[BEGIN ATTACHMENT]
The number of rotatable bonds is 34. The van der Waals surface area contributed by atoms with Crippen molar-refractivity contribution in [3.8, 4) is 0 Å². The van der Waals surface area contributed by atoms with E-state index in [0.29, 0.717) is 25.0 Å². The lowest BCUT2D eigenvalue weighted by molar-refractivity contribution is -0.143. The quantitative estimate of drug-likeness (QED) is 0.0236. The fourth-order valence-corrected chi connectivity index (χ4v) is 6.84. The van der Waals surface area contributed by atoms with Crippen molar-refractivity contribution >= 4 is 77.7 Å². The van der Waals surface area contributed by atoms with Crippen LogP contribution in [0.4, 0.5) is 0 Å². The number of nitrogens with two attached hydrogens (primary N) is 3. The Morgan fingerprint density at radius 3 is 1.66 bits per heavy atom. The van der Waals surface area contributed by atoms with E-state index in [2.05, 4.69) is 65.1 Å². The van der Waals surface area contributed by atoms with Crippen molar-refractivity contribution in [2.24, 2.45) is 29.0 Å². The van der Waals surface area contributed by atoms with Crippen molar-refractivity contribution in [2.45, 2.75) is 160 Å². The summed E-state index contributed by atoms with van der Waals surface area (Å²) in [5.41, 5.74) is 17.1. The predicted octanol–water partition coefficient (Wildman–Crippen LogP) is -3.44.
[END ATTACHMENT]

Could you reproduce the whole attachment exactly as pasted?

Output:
The number of rotatable bonds is 34. The van der Waals surface area contributed by atoms with Crippen molar-refractivity contribution in [3.8, 4) is 0 Å². The van der Waals surface area contributed by atoms with E-state index in [0.29, 0.717) is 25.0 Å². The lowest BCUT2D eigenvalue weighted by molar-refractivity contribution is -0.143. The quantitative estimate of drug-likeness (QED) is 0.0236. The fourth-order valence-corrected chi connectivity index (χ4v) is 6.84. The van der Waals surface area contributed by atoms with Crippen molar-refractivity contribution >= 4 is 77.7 Å². The van der Waals surface area contributed by atoms with Crippen LogP contribution in [0.4, 0.5) is 0 Å². The number of nitrogens with two attached hydrogens (primary N) is 3. The Morgan fingerprint density at radius 3 is 1.66 bits per heavy atom. The van der Waals surface area contributed by atoms with E-state index in [2.05, 4.69) is 65.1 Å². The van der Waals surface area contributed by atoms with Crippen molar-refractivity contribution in [2.24, 2.45) is 29.0 Å². The van der Waals surface area contributed by atoms with Crippen molar-refractivity contribution in [2.45, 2.75) is 160 Å². The summed E-state index contributed by atoms with van der Waals surface area (Å²) in [5.41, 5.74) is 17.1. The predicted octanol–water partition coefficient (Wildman–Crippen LogP) is -3.44.